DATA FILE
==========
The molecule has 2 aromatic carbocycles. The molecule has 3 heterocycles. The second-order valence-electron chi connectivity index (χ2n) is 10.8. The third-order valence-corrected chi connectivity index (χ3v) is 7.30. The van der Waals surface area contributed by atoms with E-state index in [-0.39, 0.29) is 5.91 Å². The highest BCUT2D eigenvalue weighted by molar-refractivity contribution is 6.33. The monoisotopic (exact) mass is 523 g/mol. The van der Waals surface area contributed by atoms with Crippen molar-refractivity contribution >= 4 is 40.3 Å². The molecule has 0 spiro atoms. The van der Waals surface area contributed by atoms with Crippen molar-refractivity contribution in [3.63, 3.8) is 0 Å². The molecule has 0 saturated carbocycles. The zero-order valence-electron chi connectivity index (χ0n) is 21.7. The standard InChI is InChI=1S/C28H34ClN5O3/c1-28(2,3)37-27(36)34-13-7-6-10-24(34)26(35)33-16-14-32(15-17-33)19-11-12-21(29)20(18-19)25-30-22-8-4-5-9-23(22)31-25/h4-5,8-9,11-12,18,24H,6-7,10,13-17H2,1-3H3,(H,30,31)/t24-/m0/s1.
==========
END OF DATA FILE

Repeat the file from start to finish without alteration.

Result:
The molecule has 2 aromatic carbocycles. The molecule has 3 heterocycles. The second-order valence-electron chi connectivity index (χ2n) is 10.8. The third-order valence-corrected chi connectivity index (χ3v) is 7.30. The van der Waals surface area contributed by atoms with E-state index in [-0.39, 0.29) is 5.91 Å². The highest BCUT2D eigenvalue weighted by molar-refractivity contribution is 6.33. The monoisotopic (exact) mass is 523 g/mol. The van der Waals surface area contributed by atoms with Crippen molar-refractivity contribution >= 4 is 40.3 Å². The molecule has 0 spiro atoms. The van der Waals surface area contributed by atoms with Crippen molar-refractivity contribution in [3.63, 3.8) is 0 Å². The molecule has 0 saturated carbocycles. The zero-order valence-electron chi connectivity index (χ0n) is 21.7. The standard InChI is InChI=1S/C28H34ClN5O3/c1-28(2,3)37-27(36)34-13-7-6-10-24(34)26(35)33-16-14-32(15-17-33)19-11-12-21(29)20(18-19)25-30-22-8-4-5-9-23(22)31-25/h4-5,8-9,11-12,18,24H,6-7,10,13-17H2,1-3H3,(H,30,31)/t24-/m0/s1.